The Danish development assistance to Vietnam is being phased out and scheduled to end in 2016. Currently, the development assistance from Denmark to Vietnam is 350 million Danish kroner, but this will year by year be cut down until in 2016 all projects are phased out.
During this transition period, the Royal Danish Embassy in Hanoi will prioritize its efforts in the commercial area to support Danish cooperation especially within the educational sector, says John Nielsen, the newly appointed Danish Ambassador to Vietnam.
“Denmark provides the fifth largest development program to Vietnam mainly focused on agriculture, environment and climate. Within the commercial area we are well on the way into the educational sector. This is an area in which we will engage much more in order to create higher educational standards for Vietnamese,” he adds.
“The educational system of Vietnam is not adequate. There are currently no research activities that can pave the way for a future healthy business sector. Vietnamese students are still taught the old fashioned way and the educational sector still has a lot to learn. Universities are hopelessly lagging behind compared with the standards of China and the rest of the world.”
“This is an area in which Denmark is eager to assist, and there are already several initiative,” he adds with reference to in particular the establishment of the Niels Brock Business School in cooperation with Foreign Trade University in Hanoi City.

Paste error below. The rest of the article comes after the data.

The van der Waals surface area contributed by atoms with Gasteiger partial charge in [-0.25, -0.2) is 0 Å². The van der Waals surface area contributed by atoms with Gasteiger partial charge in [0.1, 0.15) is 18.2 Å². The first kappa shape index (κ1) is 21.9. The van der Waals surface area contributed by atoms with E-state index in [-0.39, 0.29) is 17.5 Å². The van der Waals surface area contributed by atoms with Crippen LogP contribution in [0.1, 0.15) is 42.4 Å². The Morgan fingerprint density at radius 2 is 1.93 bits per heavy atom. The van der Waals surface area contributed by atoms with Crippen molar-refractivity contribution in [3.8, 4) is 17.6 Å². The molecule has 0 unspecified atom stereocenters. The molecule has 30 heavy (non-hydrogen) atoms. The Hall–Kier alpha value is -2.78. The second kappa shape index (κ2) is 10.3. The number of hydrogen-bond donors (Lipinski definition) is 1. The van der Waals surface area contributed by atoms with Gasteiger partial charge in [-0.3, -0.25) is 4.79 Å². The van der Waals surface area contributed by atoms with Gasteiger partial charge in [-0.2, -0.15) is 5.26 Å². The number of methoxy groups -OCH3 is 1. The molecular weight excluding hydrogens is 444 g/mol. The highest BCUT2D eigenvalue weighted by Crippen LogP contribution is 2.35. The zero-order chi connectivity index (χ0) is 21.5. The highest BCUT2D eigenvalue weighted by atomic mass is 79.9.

“We’re working on an agreement with the Vietnamese government on the development of the education sector. Currently a large number of young people of affluent parents are going abroad to study. But nobody knows whether they will return. Many more should have the opportunity to study in Vietnam,” he says.
Danish staff in HCMC
John Nielsen, who became ambassador to Vietnam 1st of September 2010, has also promised to look into the possibility of posting a Danish employee at the Danish Consulate in HCMC. This is a long term wish of the big local Danish business community.
A Danish staff in HCMC would not only support the local Danish business community but also create a greater cohesion between the Embassy and the business community in South Vietnam which is most businesses and where Vietnam’s economic growth is most vibrant.
“We have 125 Danish companies in Vietnam and more companies are on their way. Some of them will settle with production while others open sales offices. They do so because they assess Vietnam as a very interesting country,” says John Nielsen.
“Originally low wages was driving the internationalization process. And it is still a huge success seen with Danish and Vietnamese eyes. But now the Vietnamese are earning much more money so that they have begun demanding consumer products they have never bought before. Also quality products are being put in the basket,” he adds.
Ambassador John Nielsen has used his first couple of months getting an insight into the Vietnamese community and the Vietnamese way of life. He has been pleasantly surprised and is looking forward to his four-year term as ambassador to Vietnam.